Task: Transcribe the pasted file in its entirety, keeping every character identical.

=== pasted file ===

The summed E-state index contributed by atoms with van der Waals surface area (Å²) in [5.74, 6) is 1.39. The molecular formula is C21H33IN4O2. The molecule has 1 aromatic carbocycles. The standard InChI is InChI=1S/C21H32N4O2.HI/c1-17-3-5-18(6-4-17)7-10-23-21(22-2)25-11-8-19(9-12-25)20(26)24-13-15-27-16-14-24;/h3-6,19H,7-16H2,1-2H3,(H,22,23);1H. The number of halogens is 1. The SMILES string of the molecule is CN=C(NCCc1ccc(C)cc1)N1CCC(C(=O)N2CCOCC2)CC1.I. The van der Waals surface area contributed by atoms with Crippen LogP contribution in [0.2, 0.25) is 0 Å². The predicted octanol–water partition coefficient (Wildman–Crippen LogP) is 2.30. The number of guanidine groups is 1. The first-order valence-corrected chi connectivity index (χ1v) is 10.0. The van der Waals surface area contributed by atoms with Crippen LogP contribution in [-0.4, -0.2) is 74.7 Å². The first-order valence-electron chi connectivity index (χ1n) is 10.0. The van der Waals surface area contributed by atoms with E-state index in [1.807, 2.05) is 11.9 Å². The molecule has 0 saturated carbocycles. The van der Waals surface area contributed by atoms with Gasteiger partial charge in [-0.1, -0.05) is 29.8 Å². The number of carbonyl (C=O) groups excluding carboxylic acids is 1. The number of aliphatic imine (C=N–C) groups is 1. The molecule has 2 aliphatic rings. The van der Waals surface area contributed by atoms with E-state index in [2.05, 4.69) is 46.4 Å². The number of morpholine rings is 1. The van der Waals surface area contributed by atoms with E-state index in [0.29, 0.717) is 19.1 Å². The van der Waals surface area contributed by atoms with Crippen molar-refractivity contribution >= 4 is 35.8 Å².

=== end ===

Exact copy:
The summed E-state index contributed by atoms with van der Waals surface area (Å²) in [5.74, 6) is 1.39. The molecular formula is C21H33IN4O2. The molecule has 1 aromatic carbocycles. The standard InChI is InChI=1S/C21H32N4O2.HI/c1-17-3-5-18(6-4-17)7-10-23-21(22-2)25-11-8-19(9-12-25)20(26)24-13-15-27-16-14-24;/h3-6,19H,7-16H2,1-2H3,(H,22,23);1H. The number of halogens is 1. The SMILES string of the molecule is CN=C(NCCc1ccc(C)cc1)N1CCC(C(=O)N2CCOCC2)CC1.I. The van der Waals surface area contributed by atoms with Crippen LogP contribution in [0.2, 0.25) is 0 Å². The predicted octanol–water partition coefficient (Wildman–Crippen LogP) is 2.30. The number of guanidine groups is 1. The first-order valence-corrected chi connectivity index (χ1v) is 10.0. The van der Waals surface area contributed by atoms with Crippen LogP contribution in [-0.4, -0.2) is 74.7 Å². The first-order valence-electron chi connectivity index (χ1n) is 10.0. The van der Waals surface area contributed by atoms with E-state index in [1.807, 2.05) is 11.9 Å². The molecule has 0 saturated carbocycles. The van der Waals surface area contributed by atoms with Gasteiger partial charge in [-0.1, -0.05) is 29.8 Å². The number of carbonyl (C=O) groups excluding carboxylic acids is 1. The number of aliphatic imine (C=N–C) groups is 1. The molecule has 2 aliphatic rings. The van der Waals surface area contributed by atoms with E-state index in [2.05, 4.69) is 46.4 Å². The number of morpholine rings is 1. The van der Waals surface area contributed by atoms with E-state index in [0.29, 0.717) is 19.1 Å². The van der Waals surface area contributed by atoms with Crippen molar-refractivity contribution >= 4 is 35.8 Å².